Rule 2: If you like it, she probably won’t. Remember, if she doesn’t feel sexy in it, you’re not going to get to enjoy it either.

Rule 3: Just because it looks hot on the Victoria’s Secret model, doesn’t mean it’ll look hot on her.

Rule 4: Shell out for the good stuff.

Rule 5: Lingerie isn’t all thongs and push-up bras. Sexy camisoles, long satin negligees or a sexy bustier can make even the most self-conscious woman feel like a sex goddess. Just make sure whatever you get is well designed and well made.

Rule 6: Go to a specialty shop where they know their stuff.

If you’re still nervous, take your gal on a “lingerie date,” where you go to the store together and pick out something you both like, she gets fitted properly, and you pay for it. This way, you get avoid the “weird guy in the underwear store” factor, your gal gets gitch that fit, and, well, you both get to go home and take it for a test drive. Win-win.


Dear Dating Girl,

As a man, I’m not ashamed to admit that I’ve always enjoyed pornographic movies as part of my sexual repertoire. It’s not like it’s a problem or anything but I find so many women I have dated, have immediately take issue with this. In these days of female sexual liberation, there must be women out there who enjoy porn. I would love to meet someone with whom I could share this with, rather than feel like I have to hide this side of my sexuality. Is there a way to introduce porn into a relationship without your female partner thinking you’re a total pervert?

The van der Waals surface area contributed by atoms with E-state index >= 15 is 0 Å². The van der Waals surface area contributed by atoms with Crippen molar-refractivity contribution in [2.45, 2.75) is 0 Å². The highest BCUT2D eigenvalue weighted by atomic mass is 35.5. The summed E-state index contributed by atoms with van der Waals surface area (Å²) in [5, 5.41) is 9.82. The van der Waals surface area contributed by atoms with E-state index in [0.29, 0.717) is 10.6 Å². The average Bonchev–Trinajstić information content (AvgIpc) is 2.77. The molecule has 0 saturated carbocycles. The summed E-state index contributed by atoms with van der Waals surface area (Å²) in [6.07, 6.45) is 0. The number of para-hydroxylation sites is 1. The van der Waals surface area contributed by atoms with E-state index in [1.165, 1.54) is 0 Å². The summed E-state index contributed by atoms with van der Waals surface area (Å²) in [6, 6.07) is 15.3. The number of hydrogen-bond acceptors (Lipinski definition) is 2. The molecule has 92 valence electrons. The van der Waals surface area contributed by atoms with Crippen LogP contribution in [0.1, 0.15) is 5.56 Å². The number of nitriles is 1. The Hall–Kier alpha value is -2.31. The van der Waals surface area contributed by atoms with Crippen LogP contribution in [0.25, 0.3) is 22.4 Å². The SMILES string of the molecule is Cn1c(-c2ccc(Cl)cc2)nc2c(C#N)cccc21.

How Do I Properly Present Porn?

Dear How,

Perhaps it’s because so many guys grow up watching porn they can more easily accept it as a fact of life. More likely, because they don’t feel pressure to live up to the fantasy women in these videos, men have a much less politicized relationship with it. Women, on the other hand, have spent so many years feeling objectified and offended by porn (and if we didn’t, there are plenty of social forces at work to make us think we should), that yes, we’re a little sensitive about it.

Lucky for you, some of are starting to relax and admit that sometimes, heaven forbid, we like a little visual stimuli too. And we’re starting to pipe up about what we like and don’t like in our porn. Unfortunately, because the industry has been focused for years on getting guys off, they’re a little slow on the uptake in catering to female sexuality. Catering to women doesn’t mean tossing in some elaborate costumes and a plot. Women want to see stuff that gets us off – that is, hot guys and hot sex that goes beyond the “go down on him, go down on her, do it missionary, do it doggie style, come on her face” script. We also prefer it when the women actually get off rather than faking it.